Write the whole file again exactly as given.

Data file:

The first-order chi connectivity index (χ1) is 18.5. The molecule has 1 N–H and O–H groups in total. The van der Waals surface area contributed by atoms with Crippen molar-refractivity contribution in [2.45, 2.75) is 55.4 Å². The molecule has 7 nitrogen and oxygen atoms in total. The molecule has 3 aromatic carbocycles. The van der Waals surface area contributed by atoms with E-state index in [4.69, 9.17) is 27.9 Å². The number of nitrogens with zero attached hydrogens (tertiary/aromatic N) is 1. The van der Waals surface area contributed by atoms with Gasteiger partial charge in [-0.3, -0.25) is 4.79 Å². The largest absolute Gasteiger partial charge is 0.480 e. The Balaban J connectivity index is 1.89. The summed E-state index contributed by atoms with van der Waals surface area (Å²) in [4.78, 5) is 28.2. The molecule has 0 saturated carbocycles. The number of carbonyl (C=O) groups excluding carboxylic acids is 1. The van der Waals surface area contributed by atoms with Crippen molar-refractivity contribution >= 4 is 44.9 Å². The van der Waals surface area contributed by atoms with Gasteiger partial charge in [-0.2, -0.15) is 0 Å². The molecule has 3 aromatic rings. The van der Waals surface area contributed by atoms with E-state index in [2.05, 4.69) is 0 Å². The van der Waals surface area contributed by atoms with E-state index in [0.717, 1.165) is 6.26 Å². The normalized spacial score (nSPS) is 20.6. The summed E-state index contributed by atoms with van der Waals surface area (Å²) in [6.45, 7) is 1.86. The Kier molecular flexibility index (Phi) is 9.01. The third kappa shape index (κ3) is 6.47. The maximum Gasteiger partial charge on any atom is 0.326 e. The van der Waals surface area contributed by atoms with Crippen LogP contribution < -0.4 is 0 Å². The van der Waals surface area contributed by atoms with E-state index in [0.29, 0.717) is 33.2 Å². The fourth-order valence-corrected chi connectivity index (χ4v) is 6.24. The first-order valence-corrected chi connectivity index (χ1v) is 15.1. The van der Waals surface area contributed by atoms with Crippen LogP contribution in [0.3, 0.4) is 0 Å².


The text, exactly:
The first-order chi connectivity index (χ1) is 18.5. The molecule has 1 N–H and O–H groups in total. The van der Waals surface area contributed by atoms with Crippen molar-refractivity contribution in [2.45, 2.75) is 55.4 Å². The molecule has 7 nitrogen and oxygen atoms in total. The molecule has 3 aromatic carbocycles. The van der Waals surface area contributed by atoms with E-state index in [4.69, 9.17) is 27.9 Å². The number of nitrogens with zero attached hydrogens (tertiary/aromatic N) is 1. The van der Waals surface area contributed by atoms with Gasteiger partial charge in [-0.3, -0.25) is 4.79 Å². The largest absolute Gasteiger partial charge is 0.480 e. The Balaban J connectivity index is 1.89. The summed E-state index contributed by atoms with van der Waals surface area (Å²) in [4.78, 5) is 28.2. The molecule has 0 saturated carbocycles. The number of carbonyl (C=O) groups excluding carboxylic acids is 1. The van der Waals surface area contributed by atoms with Crippen molar-refractivity contribution >= 4 is 44.9 Å². The van der Waals surface area contributed by atoms with Gasteiger partial charge in [-0.2, -0.15) is 0 Å². The molecule has 3 aromatic rings. The van der Waals surface area contributed by atoms with E-state index in [2.05, 4.69) is 0 Å². The van der Waals surface area contributed by atoms with E-state index in [0.717, 1.165) is 6.26 Å². The normalized spacial score (nSPS) is 20.6. The summed E-state index contributed by atoms with van der Waals surface area (Å²) in [6.45, 7) is 1.86. The Kier molecular flexibility index (Phi) is 9.01. The third kappa shape index (κ3) is 6.47. The maximum Gasteiger partial charge on any atom is 0.326 e. The van der Waals surface area contributed by atoms with Crippen LogP contribution < -0.4 is 0 Å². The van der Waals surface area contributed by atoms with E-state index in [0.29, 0.717) is 33.2 Å². The fourth-order valence-corrected chi connectivity index (χ4v) is 6.24. The first-order valence-corrected chi connectivity index (χ1v) is 15.1. The van der Waals surface area contributed by atoms with Crippen LogP contribution in [0.3, 0.4) is 0 Å².